The best way to spend two days in Plovdiv, Bulgaria’s second biggest city, is to combine planned activities with enough time to stroll without a specific destination. For the past several years, its flourishing culture has been changing it, altogether in a good direction, and creative bars, shops, or art venues pop up almost daily.
Start with the Old Town – the highlight of the city where its more than 8,000-year old history started. Visit a few of the old houses turned into museums – the Ethnographic Museum and the Renaissance Exhibition of the Regional History Museum have the most extensive collections of historical items, retro-styled rooms, and explanation of what life used to be here two centuries ago. Balabanov House often hosts concerts and literature readings, while the Gallery of Zlatyu Boyadzhiev will introduce you to one of the most iconic Bulgarian painters.
Stop for lunch at the restaurant with one of the best views in Plovdiv, Philippolis. It is actually part of a complex with a private museum, art gallery, and art shop.
Explore the pedestrian Knyaz Alexander I Street, one of the longest walking streets in Bulgaria. Take a look at the Dzhumaya Mosque and find a refuge from the heat in the tiny park behind it, where you can see the names of famous Bulgarian authors written on the ground. Right next to the mosque, one level below, you can visit the remains of the Roman stadium where sports events took place. There is a hall where you can watch a short 3D animated movie about the history of the stadium.
Save the evening for one of the more recently renovated attractions favored by the residents of Plovdiv, the Singing Fountains. In the summer after dark, the fountain splashes playfully while you listen to retro Bulgarian songs, classical music, and famous tango melodies. The colorful lights shimmer, following the rhythm and creating that feeling for the dancing waters. The show takes place a few days a week, but as the dates vary, it’s better to ask for information at the local Tourist Information Center (+359 32 656 794; +359 32 620 229).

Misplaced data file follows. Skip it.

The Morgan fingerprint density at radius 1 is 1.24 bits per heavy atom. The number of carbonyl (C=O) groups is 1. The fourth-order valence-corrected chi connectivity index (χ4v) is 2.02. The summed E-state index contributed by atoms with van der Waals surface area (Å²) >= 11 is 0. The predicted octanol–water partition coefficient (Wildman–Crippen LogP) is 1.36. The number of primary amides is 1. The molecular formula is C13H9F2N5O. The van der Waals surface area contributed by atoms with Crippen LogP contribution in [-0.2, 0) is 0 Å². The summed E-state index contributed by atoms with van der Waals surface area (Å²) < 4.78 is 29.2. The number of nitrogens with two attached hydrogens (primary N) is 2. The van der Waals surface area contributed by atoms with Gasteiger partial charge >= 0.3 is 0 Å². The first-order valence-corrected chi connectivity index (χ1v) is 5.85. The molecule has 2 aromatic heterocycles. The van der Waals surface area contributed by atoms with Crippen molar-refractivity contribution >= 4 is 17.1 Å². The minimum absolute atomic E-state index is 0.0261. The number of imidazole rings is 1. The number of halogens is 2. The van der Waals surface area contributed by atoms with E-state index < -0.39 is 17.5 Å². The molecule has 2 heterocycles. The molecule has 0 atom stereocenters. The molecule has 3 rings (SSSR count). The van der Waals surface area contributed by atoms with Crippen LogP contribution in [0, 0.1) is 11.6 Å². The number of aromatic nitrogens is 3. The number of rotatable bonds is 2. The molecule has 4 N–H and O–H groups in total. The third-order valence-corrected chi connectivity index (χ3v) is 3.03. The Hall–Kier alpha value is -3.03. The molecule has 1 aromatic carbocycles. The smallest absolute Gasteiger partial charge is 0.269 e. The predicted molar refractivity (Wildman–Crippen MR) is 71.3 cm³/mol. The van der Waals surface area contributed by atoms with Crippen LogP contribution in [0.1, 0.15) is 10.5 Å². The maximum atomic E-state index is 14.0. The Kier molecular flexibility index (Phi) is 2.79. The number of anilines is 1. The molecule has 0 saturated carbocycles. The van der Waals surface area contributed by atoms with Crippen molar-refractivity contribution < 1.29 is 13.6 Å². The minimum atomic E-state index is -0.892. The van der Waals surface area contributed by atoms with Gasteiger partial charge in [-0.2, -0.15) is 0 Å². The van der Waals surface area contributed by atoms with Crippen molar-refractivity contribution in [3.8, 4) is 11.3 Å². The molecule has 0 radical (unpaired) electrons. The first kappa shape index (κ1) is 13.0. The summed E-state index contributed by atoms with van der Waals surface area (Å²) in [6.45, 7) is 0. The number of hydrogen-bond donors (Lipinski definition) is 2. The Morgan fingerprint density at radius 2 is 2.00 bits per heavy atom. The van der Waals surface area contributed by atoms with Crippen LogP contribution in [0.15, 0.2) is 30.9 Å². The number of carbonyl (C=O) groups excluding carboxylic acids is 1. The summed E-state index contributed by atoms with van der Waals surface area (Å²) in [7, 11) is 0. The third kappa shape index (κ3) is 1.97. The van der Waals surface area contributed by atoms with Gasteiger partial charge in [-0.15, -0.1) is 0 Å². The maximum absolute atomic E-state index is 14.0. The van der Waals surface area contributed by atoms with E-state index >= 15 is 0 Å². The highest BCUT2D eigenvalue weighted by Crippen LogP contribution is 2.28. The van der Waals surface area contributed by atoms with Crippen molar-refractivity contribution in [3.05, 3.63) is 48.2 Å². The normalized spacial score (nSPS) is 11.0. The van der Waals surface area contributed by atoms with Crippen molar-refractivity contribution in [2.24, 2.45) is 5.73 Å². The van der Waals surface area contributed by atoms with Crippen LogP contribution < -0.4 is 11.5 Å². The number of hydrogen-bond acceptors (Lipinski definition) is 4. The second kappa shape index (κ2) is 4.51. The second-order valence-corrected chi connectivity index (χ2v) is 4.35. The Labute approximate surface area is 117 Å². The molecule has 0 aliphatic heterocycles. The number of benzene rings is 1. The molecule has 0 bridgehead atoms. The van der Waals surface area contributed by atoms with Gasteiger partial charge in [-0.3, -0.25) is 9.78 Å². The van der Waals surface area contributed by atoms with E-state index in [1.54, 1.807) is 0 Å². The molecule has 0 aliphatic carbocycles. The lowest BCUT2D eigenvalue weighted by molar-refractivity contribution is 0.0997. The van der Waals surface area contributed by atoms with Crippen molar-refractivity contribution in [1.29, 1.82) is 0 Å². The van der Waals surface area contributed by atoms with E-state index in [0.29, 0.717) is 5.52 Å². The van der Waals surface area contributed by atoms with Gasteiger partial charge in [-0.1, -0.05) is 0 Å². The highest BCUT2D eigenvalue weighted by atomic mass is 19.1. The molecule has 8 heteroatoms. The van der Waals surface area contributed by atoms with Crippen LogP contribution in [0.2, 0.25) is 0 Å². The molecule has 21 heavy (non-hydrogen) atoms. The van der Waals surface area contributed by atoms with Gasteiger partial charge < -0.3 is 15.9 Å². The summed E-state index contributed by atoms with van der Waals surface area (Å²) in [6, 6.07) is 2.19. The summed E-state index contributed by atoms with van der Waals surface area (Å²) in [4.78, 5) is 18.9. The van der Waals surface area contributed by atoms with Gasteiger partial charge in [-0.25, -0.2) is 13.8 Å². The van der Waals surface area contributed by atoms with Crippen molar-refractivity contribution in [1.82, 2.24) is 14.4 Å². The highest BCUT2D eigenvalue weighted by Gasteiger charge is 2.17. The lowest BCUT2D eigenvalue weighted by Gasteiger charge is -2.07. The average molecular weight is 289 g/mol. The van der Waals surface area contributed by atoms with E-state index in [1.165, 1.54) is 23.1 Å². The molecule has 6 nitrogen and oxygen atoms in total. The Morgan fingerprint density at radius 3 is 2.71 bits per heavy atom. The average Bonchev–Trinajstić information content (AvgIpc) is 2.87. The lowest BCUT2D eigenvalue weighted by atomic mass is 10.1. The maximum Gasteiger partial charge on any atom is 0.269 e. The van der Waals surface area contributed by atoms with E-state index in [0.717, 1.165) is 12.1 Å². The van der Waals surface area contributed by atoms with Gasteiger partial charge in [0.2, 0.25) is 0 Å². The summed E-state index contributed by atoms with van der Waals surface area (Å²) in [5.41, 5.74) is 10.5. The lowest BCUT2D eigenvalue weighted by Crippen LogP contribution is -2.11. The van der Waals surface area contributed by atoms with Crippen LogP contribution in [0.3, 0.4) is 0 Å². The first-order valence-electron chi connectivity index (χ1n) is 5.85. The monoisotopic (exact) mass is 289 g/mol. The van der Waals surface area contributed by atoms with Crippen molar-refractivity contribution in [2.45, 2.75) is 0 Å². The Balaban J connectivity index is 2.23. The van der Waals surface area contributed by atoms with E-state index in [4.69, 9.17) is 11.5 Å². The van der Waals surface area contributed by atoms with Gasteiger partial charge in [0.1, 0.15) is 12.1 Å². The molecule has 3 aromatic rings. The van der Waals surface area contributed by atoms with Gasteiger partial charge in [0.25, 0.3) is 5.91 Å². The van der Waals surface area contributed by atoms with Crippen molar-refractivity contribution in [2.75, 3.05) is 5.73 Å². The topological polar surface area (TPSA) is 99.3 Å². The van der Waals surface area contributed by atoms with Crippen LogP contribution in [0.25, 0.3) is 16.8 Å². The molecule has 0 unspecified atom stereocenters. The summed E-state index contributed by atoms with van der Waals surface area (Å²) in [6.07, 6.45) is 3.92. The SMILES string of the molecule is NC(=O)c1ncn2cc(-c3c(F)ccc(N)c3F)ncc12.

The fountains are off before midnight, so you can go to the Kapana district (between the mosque and the Maritsa River) to check the best craft beers and wine selections in town.
Get back to Kapana for your morning coffee, or drop by the nearby Dzhumaya Turkish Coffee and Pastry Shop (it is basically housed in part of the Dzhumaya Mosque). Indulge in some people-watching as Plovdiv dwellers normally do, especially on weekends. You can check the main pedestrian Knyaz Alexander I Street for shopping opportunities, from clothes (mainly local brands but a few international brands stores are available as well) to souvenirs.
A 10-minute walk from the pedestrian zone, the impressive Ancient Theater towers with its ancient columns (some of them restored, others recreated). It is located right over a traffic tunnel and you can see the cars passing below. The theater was used for theater performances and gladiator fights, and it is still in use today, hosting a number of opera performances and concerts under the stars in the summer.
Plovdiv is located on and around several hills, and the best sunset spots are on top one of them. The easiest to access is the point on top of the Old Town (where the Puldin Fortress used to be, though nothing but a few stones remain today) where friends and couples gather to watch the sun setting over the buildings and the river. Make sure you camera’s battery is charged, as you may want to take advantage of the perfect photo opportunities.